This Week’s Cybersecurity News, 05/05/2023

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Happy Friday to everyone!

Today I want to let you know about a DocuSign threat and remind you about the proper way to get to items in DocuSign. I also want to let you know about an email that appears to be from UTK Benefits and an invoice being sent via regular mail that you need to know about. Finally, Ask Your CISO covers information about text message scams.

Current Threats

  • DocuSign (phishing email)
    • I don’t have the specific details, but I want to share this one with you.
    • The sender is not from DocuSign System <>, which is the only verifiable address for DocuSign requests.
    • If you receive this email, please forward it, along with the Internet header, using these instructions, Reporting Phishing Attempts.
    • In addition, the March 30, 2023, newsletter gives you some important recommendations about DocuSign under the Ask Your CISO section.
    • The biggest recommendation I can make is to never click on the links in a DocuSign request email, but instead go to
    • Please log in using your <NetID> address, then click the Use Company Login button, which will take you to the UT Central Authentication Service login.
    • Here you will use your NetID and password for two-factor authentication and it will take you to your account, where you can find any items to sign in the Action Required folder.
    • By logging into DocuSign directly instead of clicking the links you are doing two very significant things:
      • You are ensuring that the request is legitimate.
      • You are ensuring that anything you sign is saved in your DocuSign history, which is important for future reference.             
    • To read more about DocuSign from my March 22, and March 30, newsletters, please visit the UTIAsecurity Knowledge Base and click on “DocuSign” under Tags on the left side of the page.
  • UTK Benefits (phishing email)
    • The message sender says utk HR <
    • The subject is Employee Benefits Qualification for all utk staff on May 2023
    • The message is set as “High” Importance.
    • There is no content in the message itself.
    • There is an attachment named “Scanned docsPDF.shtml”.
    • Please do not open the attachment!
    • There are a couple of items that really stand out to let me know this is a scam.
    • “utk” should be written as UTK in the context in which it is used.
    • I googled and this is a logistic company, so it doesn’t fit with UTK Benefits.
    • If you receive this email, please forward it, along with the Internet header, using these instructions, Reporting Phishing Attempts.
  • Domain Listings Invoice (regular mail)
    • While this is not a cybersecurity threat, it is like the Domain Networks Invoice I mentioned in January, so it is worth mentioning again.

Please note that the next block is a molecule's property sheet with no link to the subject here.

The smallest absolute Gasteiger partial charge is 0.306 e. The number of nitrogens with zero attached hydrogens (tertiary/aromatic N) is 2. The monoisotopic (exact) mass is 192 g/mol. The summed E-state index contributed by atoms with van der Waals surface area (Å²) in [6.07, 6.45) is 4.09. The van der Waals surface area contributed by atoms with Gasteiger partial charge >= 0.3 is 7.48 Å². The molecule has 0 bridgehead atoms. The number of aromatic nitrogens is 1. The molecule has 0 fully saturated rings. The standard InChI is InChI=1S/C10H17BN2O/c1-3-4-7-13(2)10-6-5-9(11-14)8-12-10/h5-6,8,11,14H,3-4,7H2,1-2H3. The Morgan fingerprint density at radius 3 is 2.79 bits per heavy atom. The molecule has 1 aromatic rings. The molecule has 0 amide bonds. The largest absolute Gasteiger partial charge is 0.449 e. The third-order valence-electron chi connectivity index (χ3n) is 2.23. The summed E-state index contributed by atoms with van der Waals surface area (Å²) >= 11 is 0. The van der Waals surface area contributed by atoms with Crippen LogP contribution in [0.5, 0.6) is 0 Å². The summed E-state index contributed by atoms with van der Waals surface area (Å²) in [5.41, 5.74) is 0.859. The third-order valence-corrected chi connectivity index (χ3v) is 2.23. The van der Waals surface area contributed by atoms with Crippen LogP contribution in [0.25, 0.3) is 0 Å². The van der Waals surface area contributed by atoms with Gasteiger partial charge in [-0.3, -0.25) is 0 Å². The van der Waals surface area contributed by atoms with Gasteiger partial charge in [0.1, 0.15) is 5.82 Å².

• This time the letter is from Domain Listings.
    • Domain Listings makes it very clear that this subscription is not for the renewal of the domain (in this case), but it a subscription for Domain Listings to list in its directory.
    • The letter says that this is not a bill.
    • It also says this is a solicitation and you are under no obligation to pay the $288, unless you accept their offer.
    • I think that if you read the letter closely and all the explanations Domain Listings gives about it being a solicitation and not a bill, it is not illegally defrauding anyone.
    • I do think they are being deceptive, hoping that the recipients will not read very carefully.
    • Please remember that regular mail must be closely deciphered just like email, but at least you don’t have the links and attachments to worry about!

Ask Your CISO

  • Can you address text scams?
    • When you get a text message that doesn’t make a lot of sense as to why you have received it or you don’t know the sender, this is called smishing, or phishing through text messages.
    • Cybercriminals use text messages to do the same things as a phishing email…steal sensitive information.
    • The text message often appears to be from a reputable company (e.g., Verizon, AT&T, Amazon, etc.).
    • The links in these fraudulent text messages usually contain malware that is installed in the background by clicking on the link.
    • The malware may be a keylogger, a virus, ransomware, or other harmful software.
    • If you receive a text message saying that you have been chosen to win a $x gift card, please do not click on the link!
    • Other known fraudulent text messages can look like you have been notified that your bank or credit card account has been compromised, your password must be reset, etc.
    • These messages vary greatly, but please remember that they all have the same purpose and that is to trick you into giving up information.
    • To see some additional examples of smishing covered in previous newsletters, please go to the UTIAsecurity Knowledge Base, then click “Smishing” under Tags on the left side of the page.

I thank you all for letting me know when you have questions about an email’s validity or have questions about anything having to do with cybersecurity. Your sharing of emails and your questions help me to know how I can best help everyone else.

I hope you all have a wonderful weekend!